When you are looking to renest in France, chances are you will be a renter at some point. Even if you intend to purchase a home in France, unless you are already familiar with a location, we recommend renting before buying. Renestance has helped many people find their first rental in France, so here are a few insights to help you understand how rentals work here.

Rentals in France

First of all, as a renter in France, you are heavily protected by the law. Unlike landlords in many other countries, in France they are only able to evict you under very special circumstances. For this reason, obtaining a lease can be quite challenging, if you are not already fiscally resident in France. (Don’t worry – Renestance can help you find a property, even if you are not already living here!)

Moving to Montpellier

Fantastic! You have made the decision to move to Montpellier, the best French city next to the Méditerrannée. It’s not as big as Marseille and not as expensive as Nice. The people are young and beautiful, the bars have sunny terraces, and tourism hasn’t spoiled the locals (yet).

The city of Montpellier is home to about 280,000 people, and the metropolitan area is a bit shy of half a million. Roughly 50% are under 34 years old, which is due to the renowned university and numerous academies and institutes : “Montpeul” lodges 55,000 students ! Every month, an average of 300 people move to Montpellier, making it one of the fastest growing cities in France during the past 15 years. On the upside, Montpellier is pleasantly lively, dynamic, open-minded, progressive and friendly. On the downside, Montpellier has a very tight housing market and property prices are rising.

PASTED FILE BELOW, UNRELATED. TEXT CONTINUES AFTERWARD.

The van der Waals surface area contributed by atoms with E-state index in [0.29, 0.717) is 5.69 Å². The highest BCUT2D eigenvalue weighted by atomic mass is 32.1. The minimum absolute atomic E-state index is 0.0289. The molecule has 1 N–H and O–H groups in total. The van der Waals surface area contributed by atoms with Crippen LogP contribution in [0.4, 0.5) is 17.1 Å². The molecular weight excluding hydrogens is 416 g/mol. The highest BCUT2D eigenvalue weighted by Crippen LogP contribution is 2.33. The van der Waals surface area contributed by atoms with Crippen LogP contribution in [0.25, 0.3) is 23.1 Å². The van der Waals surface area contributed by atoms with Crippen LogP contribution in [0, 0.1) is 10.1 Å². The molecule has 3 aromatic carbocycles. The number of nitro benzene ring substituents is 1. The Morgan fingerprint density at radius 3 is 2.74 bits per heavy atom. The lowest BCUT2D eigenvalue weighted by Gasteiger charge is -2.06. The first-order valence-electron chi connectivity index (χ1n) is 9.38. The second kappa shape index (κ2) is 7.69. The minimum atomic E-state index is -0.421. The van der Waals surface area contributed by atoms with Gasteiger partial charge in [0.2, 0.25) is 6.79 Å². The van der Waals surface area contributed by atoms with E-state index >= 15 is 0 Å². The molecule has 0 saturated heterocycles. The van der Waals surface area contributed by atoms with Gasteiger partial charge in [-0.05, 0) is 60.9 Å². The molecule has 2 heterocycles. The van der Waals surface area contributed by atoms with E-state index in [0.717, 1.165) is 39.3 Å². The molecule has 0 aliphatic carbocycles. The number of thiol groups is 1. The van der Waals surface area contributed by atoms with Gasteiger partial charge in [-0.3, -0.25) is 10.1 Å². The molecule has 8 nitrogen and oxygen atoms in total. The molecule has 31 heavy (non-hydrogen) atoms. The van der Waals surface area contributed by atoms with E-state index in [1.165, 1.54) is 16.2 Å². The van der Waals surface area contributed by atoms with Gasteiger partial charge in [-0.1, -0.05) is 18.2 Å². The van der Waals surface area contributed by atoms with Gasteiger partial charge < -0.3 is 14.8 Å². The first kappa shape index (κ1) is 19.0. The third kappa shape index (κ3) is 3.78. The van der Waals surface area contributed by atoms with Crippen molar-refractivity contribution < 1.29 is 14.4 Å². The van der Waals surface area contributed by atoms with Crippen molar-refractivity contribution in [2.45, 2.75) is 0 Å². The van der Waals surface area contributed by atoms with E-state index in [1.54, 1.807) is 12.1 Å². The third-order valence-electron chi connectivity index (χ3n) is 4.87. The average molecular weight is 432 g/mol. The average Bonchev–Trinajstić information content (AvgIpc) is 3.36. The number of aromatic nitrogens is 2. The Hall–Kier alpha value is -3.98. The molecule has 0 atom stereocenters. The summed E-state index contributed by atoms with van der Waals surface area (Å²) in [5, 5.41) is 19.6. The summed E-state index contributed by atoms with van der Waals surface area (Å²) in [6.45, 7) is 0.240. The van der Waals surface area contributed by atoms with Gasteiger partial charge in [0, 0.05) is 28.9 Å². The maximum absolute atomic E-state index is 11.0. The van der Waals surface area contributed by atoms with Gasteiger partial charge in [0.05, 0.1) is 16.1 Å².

Types of Rental

There are basically three types of rental leases for a primary residence : unfurnished, furnished and a student lease, the latter being an exception, so we won’t be discussing this.
Main differences : a furnished lease is for a 1 year period, unfurnished for 3 years. This duration only binds the landlord, and even at the end of the period, there are only a few legitimate reasons they can ask you to leave. If they don’t have one, the lease is automatically renewed for the same period. As a renter, however, you don’t have to honor the full period of the lease! The renter only needs to give one month notice to break a lease in Montpellier.

Landlords can be very selective on who they choose to rent their property.

When to search?

The rental market in Montpellier is very tight and it becomes even tighter in June and July, when 50,000 students are looking for a place to live during the coming school year. In August, the whole of France is usually on holiday, so that’s harder too. Keeping in mind that the notice period is only one month in Montpellier, it is very difficult to secure a rental several months before you want to move in.

How to search?